Bitterness Is... Bad
In Ephesians 4:1, Paul says "I urge you to live a life worthy of the calling you have received." Actually more literally, what he says is “walk in a manner worthy of the calling to which you have been called” (ESV). In chapters 1-3, Paul reminds his readers (probably a wider audience than just Ephesus) of their identity in Christ. In the second half of the book, he calls them to live or “walk” in a manner that is worthy of their calling. They were not to “walk” like the pagans (4:17) but to rather “walk” in love (5:2) as children of the light (5:15). This will require making choices between good and evil, so they were to “walk” as wise, not unwise, people. Once we understand our calling by God, then we are to walk in a way that is worthy of our calling.
Paul gets pretty specific in that this walk entails—he talks about things like living in unity, speaking truthfully to each other, stealing from others and dealing constructively with our anger. Living (walking) like the people of God changes the way we respond to those things. And dealing with anger seems to be a particular issue for Paul. He tells not to sin in our anger but to rather process quickly, "Do not let the sun go down while you are still angry" (v. 26). He then warns that a failure to process our anger will give the devil a "foothold" or "opportunity" (ESV). The word here is literally "place." It’s the same word used for Jesus praying "at a certain place" (Luke 11:1). We give the devil a place in our lives when we allow anger to go unresolved. This must be important for us because Paul returns to anger later in the chapter (Eph 4:31-32)
31 Get rid of all bitterness, rage and anger, brawling and slander, along with every form of malice. 32 Be kind and compassionate to one another, forgiving each other, just as in Christ God forgave you.
Bitterness, rage, brawling, slander and malice are all just different incarnations of anger. Brawling and rage happen when you act on anger immediately without thinking. Bitterness, slander and malice happen when we hold anger in and let it simmer in our hearts before it bubbles to the surface. We may think that rage is more honest as we blow up and then justify ourselves with, "Hey, I just say what I think." Paul would respond, "That’s fine, now repent don't do it again." Bitterness is what happens when we fail to work through (and pray through) our anger so that we can release it (even if the other person does not properly repent). Bitterness is a very dangerous thing; it twists us spiritually and emotionally.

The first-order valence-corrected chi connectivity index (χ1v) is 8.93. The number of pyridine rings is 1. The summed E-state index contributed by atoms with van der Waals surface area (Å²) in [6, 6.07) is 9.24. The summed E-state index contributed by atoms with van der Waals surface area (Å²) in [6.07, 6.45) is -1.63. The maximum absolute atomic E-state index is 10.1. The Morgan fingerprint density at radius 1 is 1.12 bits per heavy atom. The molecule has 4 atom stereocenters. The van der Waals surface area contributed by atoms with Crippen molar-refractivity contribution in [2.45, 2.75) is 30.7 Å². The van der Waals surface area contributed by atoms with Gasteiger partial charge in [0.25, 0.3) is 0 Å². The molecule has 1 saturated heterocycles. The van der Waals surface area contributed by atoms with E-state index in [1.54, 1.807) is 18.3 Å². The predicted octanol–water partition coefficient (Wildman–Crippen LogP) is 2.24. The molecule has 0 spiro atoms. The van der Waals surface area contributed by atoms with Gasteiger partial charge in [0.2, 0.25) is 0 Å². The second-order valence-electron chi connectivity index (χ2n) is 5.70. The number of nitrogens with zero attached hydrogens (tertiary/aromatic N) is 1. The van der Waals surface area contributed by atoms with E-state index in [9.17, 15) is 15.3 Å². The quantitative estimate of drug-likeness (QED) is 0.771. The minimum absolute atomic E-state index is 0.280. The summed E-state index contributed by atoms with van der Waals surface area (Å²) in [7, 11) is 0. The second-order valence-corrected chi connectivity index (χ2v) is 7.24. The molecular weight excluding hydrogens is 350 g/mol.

And bitterness can also twist us up physically. Researchers from Concordia University in Montreal report that constant bitterness can lead to physical illness, affecting everything from organ function to immune response and vulnerability to disease. In other words, bitterness will make you sick. Researchers Carsten Wrosch and Jesse Renaud have written a book based on their studies entitled Embitterment: Societal, Psychological and Clinical Perspectives. There study suggests that bitterness affects many different systems in the body that prevent them from working as they should. Bitterness causes people to blame others for their problems rather than looking side themselves, and this process over time litter makes them sick.
Paul’s advice may help us physically as well as spiritually, "Don’t let the sun go down while you are still angry.” When an offense is serious enough to rise to the level of sin, then Jesus’ process in Matthew 18 ceases to be optional— we must go to the person directly (without talking to others) to resolve the issue in private. If that doesn't solve things, then we go back and take someone with you as a mediator. If that doesn’t work, then involve the church to mediate the issues. What we can’t do is allow things from personals slights to actual sins to fester and grow in our hearts and turn us into bitter people. When that happens, we are crippled spiritually and give the devil a place in our lives